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A Success Story in Twinsburg Dojo and in Life

Despite being physically challenged, “I can’t do it” is a response that Solon 16-year-old Sam Granoff seldom seems to utter.

Although he could not walk until he was nearly 9 years old, and still must use a walker to stand up and walk for extended periods of time, Sam was presented his yellow belt Dec. 7 at Twinsburg Karate Institute. He previously earned his orange belt.

According to his mom Leslie, it was a martial arts instructor who got Sam to take his first steps, and since 2015 he has trained under Twinsburg KI owner Reggie Brown.

“He is an amazing young man,” said Brown. “He wants to do what other kids do, and wants other kids to recognize what he can do. Although it takes every ounce of effort for him to take steps, he never complains and he has tremendous concentration.”

Sam, who is a sophomore at Solon High, has completed two katas, which are systems of basic body positioning and movement exercises. Brown said he has learned kicking and punching, does sit-ups and pull-ups and has learned how to fall without getting hurt.

“We tell other students to think about Sammy when they complain that something is too hard to do,” said Brown. “Although it is very hard for him, he has mastered a lot of the techniques we’ve taught him, plus other things in life.”

“I love karate because it helps me with my balance,” said Sam. “Going to karate makes me feel stronger. It’s great to learn how to defend myself if a bad guy comes attacking me.

“I feel nervous about coming to class at the karate Institute sometimes, but as soon as I know what I’m doing I do not feel nervous anymore. The other kids make me feel that I belong there and fit in.”

SAM’S STORY

At 9 pounds, 8 ounces, Leslie said Sam spent the first week of his life in the hospital on oxygen with 3- to 5-pound preemie babies.

A few months later, doctors determined his eyes were working independently of each other, necessitating a series of surgeries to help him straighten his eye muscles.

Various forms of therapy were tried in Sam’s early years, and when he turned 3 his parents called on a neurogeneticist to help. It was discovered that Sam’s cerebellum was smaller than normal.

It wasn’t until he was 4 years old that he began to talk, and then only in one-syllable words. He still could not walk at that point.

At age 7, karate became a part of Sam’s life. His 4-year-old brother began taking taekwondo classes, and one day the owner of the dojo asked Sam whether he would like to participate.

Leslie told the instructor: “Are you serious? You know he can’t stand, let alone walk. That’s very sweet of you, but it’s not possible.”

The sensei went into a back room and returned with a gi (martial arts uniform). He handed it to Sam and told him when he was ready to start learning, just come back wearing the gi.

 “While holding on to his walker, Sam did a sort of jump kick and began learning a kata,” his mom explained. “At age 8, he was leaning against a wall for support while practicing kicking a ball, then pulled away and took three unaided steps before falling.

“I never thought I’d see that, and the instructor and I started to cry. After about a year, we stopped going to the dojo, but I never forgot how it helped Sam focus on his body and learn to control his core.”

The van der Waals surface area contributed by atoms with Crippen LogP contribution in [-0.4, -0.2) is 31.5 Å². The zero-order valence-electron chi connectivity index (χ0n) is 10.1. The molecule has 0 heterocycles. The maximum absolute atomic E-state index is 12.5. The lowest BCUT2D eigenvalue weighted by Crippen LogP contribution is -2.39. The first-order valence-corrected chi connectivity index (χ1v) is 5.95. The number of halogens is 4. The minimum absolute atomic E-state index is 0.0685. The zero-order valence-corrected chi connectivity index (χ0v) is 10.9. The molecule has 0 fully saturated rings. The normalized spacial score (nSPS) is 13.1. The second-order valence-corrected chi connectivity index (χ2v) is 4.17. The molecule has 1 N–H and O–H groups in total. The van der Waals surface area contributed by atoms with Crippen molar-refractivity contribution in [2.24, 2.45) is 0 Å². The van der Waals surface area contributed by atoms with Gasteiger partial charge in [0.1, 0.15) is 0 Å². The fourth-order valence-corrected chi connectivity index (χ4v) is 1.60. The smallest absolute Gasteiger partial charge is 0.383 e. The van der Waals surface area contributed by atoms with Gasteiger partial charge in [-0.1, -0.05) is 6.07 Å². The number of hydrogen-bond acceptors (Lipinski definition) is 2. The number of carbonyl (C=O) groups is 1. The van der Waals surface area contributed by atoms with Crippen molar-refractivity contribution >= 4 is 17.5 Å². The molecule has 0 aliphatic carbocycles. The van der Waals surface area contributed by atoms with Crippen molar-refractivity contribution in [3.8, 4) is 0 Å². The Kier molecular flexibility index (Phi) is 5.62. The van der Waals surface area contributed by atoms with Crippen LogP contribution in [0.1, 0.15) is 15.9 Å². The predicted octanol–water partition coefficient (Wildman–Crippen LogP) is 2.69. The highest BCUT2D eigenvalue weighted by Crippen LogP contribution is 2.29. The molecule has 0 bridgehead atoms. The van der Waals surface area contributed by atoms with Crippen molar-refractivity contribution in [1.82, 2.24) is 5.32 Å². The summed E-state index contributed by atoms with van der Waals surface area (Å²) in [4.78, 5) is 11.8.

With help from private and school therapists, plus practice, Sam learned to pull himself up to a standing position, stand unaided, shift his weight without falling and walk up stairs and while holding someone’s hand.

“It was a long, slow process, but he did all this in a determined fashion, never complaining and always trying and smiling,” said his mom.

Fast forward to 2015, when 14-year-old Sam, his younger brother and his mom ended up at Twinsburg KI to take martial arts classes.

“He began kicking, blocking and striking, did push-ups, sit-ups, squats and planks, grappled and sparred and learned to walk backwards and jump,” said Leslie. “Eventually, he learned his first kata, then earned his orange belt.

“He has performed his kata at tournaments and holiday parties, and now has learned a second kata, plus series and escapes. His need for assistance has decreased as his strength and coordination improved.”

Leslie, who has three other children, said Sam doesn’t shy away from a challenge and loves other sports, too. He participates in Solon’s Blue Ribbon and Youth Challenge programs for youngsters with physical impairments.

He loves to swim, bowl and cook, is learning to box and says he wants to try out for Solon’s varsity baseball team in the spring.

“He’s a very intelligent teenager with a good sense of humor,” said Brown. Leslie describes him as “the happiest and most social kid I know.” She said he loves cars, and although it’s probably not feasible, he would like to work as a bus driver some day.

“I think he’ll eventually work in some kind of social-related position where he can interact with people,” she said.

ABOUT TWINSBURG KI

Brown, who lives in Hiram, said he currently has 84 students, but has worked with up to 100 at a time. The dojo has two other part-time instructors, and Brown calls them and the students “a very closeknit group.”

Brown, who worked for the Ohio Environmental Protection Agency for 30 years, has competed in and taught martial arts since 1987, and started a martial arts school in 2009, then moved to his present location in 2008. “I really enjoy the rewards of teaching martial arts,” he said.

“We have some good people here. I’m just trying to grow the school and teach kids about focus, self-control, discipline and skills that they can use in all phases of life.”

Brown said a teacher at Wilcox School once told him the KI students are some of the best-behaved she has taught. “I was very proud to hear that,” he noted.